Cabbages & Kings – A Review

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Cabbages and Kings is a work on fiction by O. Henry. Published in 1904, it’s not the type of book I would normally write a full review for, but I’ve found a have a lot to say.

I downloaded a free digital copy for my Kindle app (also available in print), because I recognized the title phrase from the story of “The Walrus and the Carpenter” in Alice in Wonderland. That was the one and only reason I had for downloading this book. I didn’t even read the synopsis, which actually reads as follows:


cabbages-kingsA series of stories which each explore some individual aspect of life in a paralytically sleepy Central American town while each advancing some aspect of the larger plot and relating back one to another in a complex structure which slowly explicates its own background even as it painstakingly erects a town which is one of the most detailed literary creations of the period. In this book, O. Henry coined the term “banana republic”.

What I Thought

I wish I had gone at this book from the beginning as a collection of loosely interconnected short stories. (Why didn’t I bother to read the synopsis?)  It would have made the book more enjoyable from the beginning.

Cabbages and Kings was well written, if difficult to follow. Being an older book, the writing contains quite a lot of formal and archaic language. That meant that I, as a native English speaker, spent more time than I would care to admit using the dictionary function in my Kindle app.

The book also contained many words and phrases written in Spanish, which was the native tongue of the fictional country of Anchuria, in which a majority of the tale takes place. So, I ended up needing to use the translation functions in my Kindle app to make sense of some of the finer points of the stories.

But for me, the most problematic issue was overt racism. The book is written about American ex-patriots living in South America, so I expected the book to focus on their lives. I did not expect the disparaging remarks he made of the peoples of the area. There were several passages throughout the novel which were downright offense to the characters of color.

[In describing a man of Native American descent participating in a fight against the native people of the fictional Republic of Anchuria in South America] The matter of his proclamation seemed to be a co-operation of the Carslise war-whoop with the Cherokee college yell. He went at the chocolate team like a bean out of a little boy’s nigger shooter.

[In describing an American of Irish descent who plans to help with a revolution in South America] ‘Here,’ says I to myself, ‘ is the romantic haunt of the revolutionists. Here will Clancy, by the virtue this is in a superior race and the inculcation of Fenian tactics, strike a tremendous blow for liberty.’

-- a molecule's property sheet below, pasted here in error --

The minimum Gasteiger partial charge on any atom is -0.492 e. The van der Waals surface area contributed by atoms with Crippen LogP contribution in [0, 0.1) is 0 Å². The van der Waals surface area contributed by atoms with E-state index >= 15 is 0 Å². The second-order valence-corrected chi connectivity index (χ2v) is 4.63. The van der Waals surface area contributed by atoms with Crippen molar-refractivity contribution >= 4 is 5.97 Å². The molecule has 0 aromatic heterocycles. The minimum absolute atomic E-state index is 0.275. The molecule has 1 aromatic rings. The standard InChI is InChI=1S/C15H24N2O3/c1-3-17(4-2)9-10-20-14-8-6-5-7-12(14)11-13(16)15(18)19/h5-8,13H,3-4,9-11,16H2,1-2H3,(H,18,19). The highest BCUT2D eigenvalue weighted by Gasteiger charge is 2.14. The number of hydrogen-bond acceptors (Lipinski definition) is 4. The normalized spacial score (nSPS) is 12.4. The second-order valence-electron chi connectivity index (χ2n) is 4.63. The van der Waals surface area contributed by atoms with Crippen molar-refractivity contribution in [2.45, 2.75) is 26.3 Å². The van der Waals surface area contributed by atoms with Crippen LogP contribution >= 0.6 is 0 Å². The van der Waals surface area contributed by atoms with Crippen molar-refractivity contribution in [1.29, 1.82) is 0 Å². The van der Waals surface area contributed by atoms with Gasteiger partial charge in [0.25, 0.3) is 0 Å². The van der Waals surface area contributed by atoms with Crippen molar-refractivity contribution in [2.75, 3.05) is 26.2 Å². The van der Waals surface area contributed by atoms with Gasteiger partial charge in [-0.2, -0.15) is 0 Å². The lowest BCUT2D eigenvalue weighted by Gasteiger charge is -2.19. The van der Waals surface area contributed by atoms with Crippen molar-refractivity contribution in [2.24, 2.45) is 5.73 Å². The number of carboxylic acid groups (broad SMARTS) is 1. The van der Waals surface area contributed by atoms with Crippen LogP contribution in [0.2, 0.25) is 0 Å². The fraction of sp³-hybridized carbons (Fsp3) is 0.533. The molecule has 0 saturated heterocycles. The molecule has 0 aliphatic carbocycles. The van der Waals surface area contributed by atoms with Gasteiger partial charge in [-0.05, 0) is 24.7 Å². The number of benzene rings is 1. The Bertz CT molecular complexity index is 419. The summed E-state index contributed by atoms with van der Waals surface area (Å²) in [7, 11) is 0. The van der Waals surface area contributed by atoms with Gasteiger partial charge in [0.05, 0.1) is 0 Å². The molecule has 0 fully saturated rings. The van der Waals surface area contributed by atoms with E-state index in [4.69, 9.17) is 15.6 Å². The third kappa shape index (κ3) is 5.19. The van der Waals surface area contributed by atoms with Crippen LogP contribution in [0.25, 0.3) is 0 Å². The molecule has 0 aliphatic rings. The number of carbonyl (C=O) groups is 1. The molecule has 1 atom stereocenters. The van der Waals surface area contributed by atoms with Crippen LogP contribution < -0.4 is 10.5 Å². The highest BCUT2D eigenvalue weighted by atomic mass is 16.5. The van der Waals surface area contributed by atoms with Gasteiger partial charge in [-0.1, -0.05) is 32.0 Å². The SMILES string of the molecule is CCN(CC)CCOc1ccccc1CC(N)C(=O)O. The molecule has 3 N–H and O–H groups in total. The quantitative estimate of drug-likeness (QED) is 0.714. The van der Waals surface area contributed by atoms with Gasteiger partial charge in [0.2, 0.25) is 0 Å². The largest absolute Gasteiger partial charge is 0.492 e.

As you can see, some statements were more offensive than others, if such a thing is possible when making generalizations about a race, or a country and it’s peoples. I’m sure that these were general sentiment at the time, but it still bothers me. And it made the book more frustrating to read.

How do you deal with problematic issues, such as racism, in books that you might otherwise enjoy?


  1. anna in spain on January 15, 2016 at 10:34 am

    Readers have to take things in context. Of course we’ve changed! We wouldn’t expect modern characters to talk or like Mr Rochester, and we can’t expect a 19th century author to spout modern speech. The same thing can be said of values, moral postures, etc. Each book is a time capsule, and nothing dates faster than “contemporary” fiction. It makes me laugh when people read a book from say the 1960s and then chirp, “It’s so dated.” You want dated, try any “cosy” mystery from the 80s or 90s…and in a year or two, from the turn of the millenium. It’s not so long ago, and yet our world has speeded up to the place that people talk about it like it was the 1890s instead of the 1990s. Maybe in thirty years’ time our grandchildren will roll their eyes at the percieved need for “political correctness” at the cost of clarity.

    That said, it drives me mad that current authors (paper-published as well as direct download) seem not to have any proofreading or editorial advice. I’ve seen printed books with elementary-school grammar errors such as subject/verb agreement, and spelling mistakes just as bad! Don’t they have proofreaders anymore? Classic authors like O. Henry and others handle the language well, use grammatically correct English and know how to spell, even the “big words.”

    (Gets down off her soapbox and crawls back under her rock. LOL)

    • Andrea on January 15, 2016 at 10:55 am

      I appreciate the sentiment. I’m just trying to figure out how I can recommend a book like this to someone. It really was lovely, but do I need to provide a trigger warning about the racism? What if I want to recommend it to a person of color? Does that change the need to provide a warning?

  2. anna in spain on January 16, 2016 at 2:14 am

    Not if the person you recommend it to can think for themselves and remember it was written in 1917. You can just say: This book is a hundred years old. Interesting how things have changed. But don’t apologise for Henry; a great writer speaks for himself. And if the person you recommend it to can focus on what Henry’s actually trying to communicate, instead of the semantics, they’ll get it.

    It would be like having someone read, oh say Jonathan Swift, and then agonising about how horrid he was about the Irish. Yes, that was the point–Swift was Irish himself!

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